Crofton, British Columbia

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Crofton
Community
Crofton is located in British Columbia
Crofton
Crofton
Location of Crofton in British Columbia
Coordinates: 48°51′49.8″N 123°38′44.6″W / 48.863833°N 123.645722°W / 48.863833; -123.645722Coordinates: 48°51′49.8″N 123°38′44.6″W / 48.863833°N 123.645722°W / 48.863833; -123.645722
Country Canada
Province British Columbia
RegionVancouver Island
Regional districtCowichan Valley Regional District
MunicipalityNorth Cowichan
Population
 (2016)
 • Total1,373[1]
Time zoneUTC-8 (PST)
Postal code
V0R 1R0

Crofton is a small west coast town within the District of North Cowichan of southern Vancouver Island in British Columbia. This ferry terminal lies east of BC Highway 1 about 74 kilometres (46 mi) north of Victoria.[2]

Early settlers[edit]

In the mid-1800s, several families obtained preemptions in the area, upon which they created homesteads, cut timber, and farmed.[3] The 1873 incorporation of the District of North Cowichan included what would become Crofton.

Smelter & village[edit]

Henry Croft, founder of Crofton

In 1900, Henry Croft purchased land at Osborne Bay for a smelter and townsite. The next year, the Northwestern Smelting and Refining Co. began construction.[4] In 1902, the village was established, the smelter opened, and Croft extended the Lenora Mt. Sicker Railway from his copper mine to Crofton.[5] Mining ceased in late 1902 when the company went into receivership. Having exhausted other ore supplies, the smelter closed in 1903.[6] In 1906, the Britannia Mining & Smelting Company bought the smelter.[7] Following plummeting copper prices during the Panic of 1907, the smelter closed in January 1908. Rumours of a large sawmill to be built came to nothing, and when Henry Croft died in 1917, his namesake was struggling to survive.[8]

Logging[edit]

During the 1910s, the Westholme Lumber Co. was hauling locally harvested logs to Crofton over the narrow gauge line.[9] By the mid-1920s, the Esquimalt and Nanaimo Railway (E&N) was arriving over the new Osborne Bay subdivision (later called the Crofton Spur)[10][11] to ship out logs from the Osborne Bay wharf. Logging trains brought raw logs out of the bush to be barked in the water and loaded onto ships for export. Lumber was also shipped out by Industrial Timbers Ltd (later to become British Columbia Forest Products Ltd), Western Forest Industries, and MacMillan Bloedel Lumber Co.

Pulp & paper mill[edit]

Crofton Mill

The Crofton pulp and paper mill, which opened in 1957, has experienced several changes in the ownership of its parent company.

Concern about mill emissions prompted a Clean Air Concert on September 17, 2004, organized by Randy Bachman, to raise money for a study of those emissions. Among the groups participating were the Barenaked Ladies, Neil Young, Tal Bachman, and Randy himself. The concert was staged in Duncan, the nearest suitable venue.[12]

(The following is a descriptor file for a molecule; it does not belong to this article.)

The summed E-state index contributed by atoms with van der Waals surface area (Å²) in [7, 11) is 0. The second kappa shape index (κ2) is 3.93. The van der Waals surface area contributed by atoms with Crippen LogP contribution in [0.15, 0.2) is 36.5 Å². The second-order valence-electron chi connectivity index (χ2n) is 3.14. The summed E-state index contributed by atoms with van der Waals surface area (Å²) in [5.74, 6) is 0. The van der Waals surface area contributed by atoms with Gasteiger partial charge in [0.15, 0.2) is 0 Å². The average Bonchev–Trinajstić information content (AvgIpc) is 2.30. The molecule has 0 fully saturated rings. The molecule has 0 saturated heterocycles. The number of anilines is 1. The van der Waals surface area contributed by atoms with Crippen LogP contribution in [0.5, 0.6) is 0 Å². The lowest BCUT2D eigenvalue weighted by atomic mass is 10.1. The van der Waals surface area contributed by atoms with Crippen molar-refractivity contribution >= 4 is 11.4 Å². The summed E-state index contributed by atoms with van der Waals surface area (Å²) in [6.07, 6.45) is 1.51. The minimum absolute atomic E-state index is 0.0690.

In 2001, a layer of ash fell upon the town, staining nearly every house. Improper burning at the mill was determined the cause. In response, the mill owners funded the extensive cleanup of Crofton, and improved the burning process.[citation needed]

Ferry terminal[edit]

The smelter wharf was converted to become the western terminal for the Salt Spring Island ferry service established in 1955. BC Ferries operates the route daily. Some tourist traffic spends time in Crofton.

Present community[edit]

Forestry and recreation have anchored the community in recent decades.

Early in the 1990s. the Crofton Community Centre Society created a scenic walkway along the Crofton shoreline. In 2002, Crofton's 100th anniversary, phase one of the seawalk was completed. By 2014, all three phases were complete. The seawalk stretches from the wharf and ferry terminal to Crofton Beach, a distance of over one kilometre.

In 2000, the town water supply was changed from Crofton Lake to the Cowichan River.[13] In September 2006, Crofton was included in a regional bus network connecting to nearby Duncan and Chemainus. Previously, the only public transit was a bus between Victoria and Nanaimo without regional stops.


Footnotes[edit]

  1. ^ Census Profile, 2016 Census - Crofton Population centre, British Columbia and British Columbia Province
  2. ^ "Crofton (community)". BC Geographical Names.
  3. ^ "Crofton". www.archive.org.
  4. ^ White & Wilkie 1968, p. 17.
  5. ^ White & Wilkie 1968, pp. 21–22.
  6. ^ White & Wilkie 1968, pp. 25–26.
  7. ^ Montgomery, Georgina (2009). The Cowichan : Duncan, Chemainus, Ladysmith and Region: Including Cobble Hill, Cowichan Bay, Cowichan Lake and communities, Crofton, Glenora, Maple Bay, Mill Bay and Shawnigan Lake. Madeira Park, British Columbia: Harbour Publishing. p. 116. ISBN 978-1-55017-490-8.
  8. ^ Francis, Daniel, ed. (2000). Encyclopedia of British Columbia. Madeira Park, British Columbia: Harbour Publishing. ISBN 1-55017-200-X.
  9. ^ White & Wilkie 1968, p. 33.
  10. ^ "Railway history". www.mcleanmill.ca.
  11. ^ "Nanaimo Daily News, 2 Feb 1925". www.newspapers.com. p. 3. Seven hundred thousand feet of logs….over the Esquimalt and Nanaimo Railway to Crofton. This represents over ninety cars, or four trains per day.
  12. ^ Montgomery. The Cowichan. p. 114.
  13. ^ "Cowichan Valley Regional District, Water Supply". www.archive.org.


References[edit]

  • White, Elwood; Wilkie, David (1968). Shays on the Switchbacks: A History of the Narrow Gauge Lenora, Mt. Sicker Railway. British Columbia Railway Historical Association.
  • Haley, P.; Killick, D. (1988). Crofton: The Early Years. Duncan Print-Craft Ltd.
  • "Crofton Community Centre Society Projects". www.croftoncommunitycentre.ca.


Surrounding communities[edit]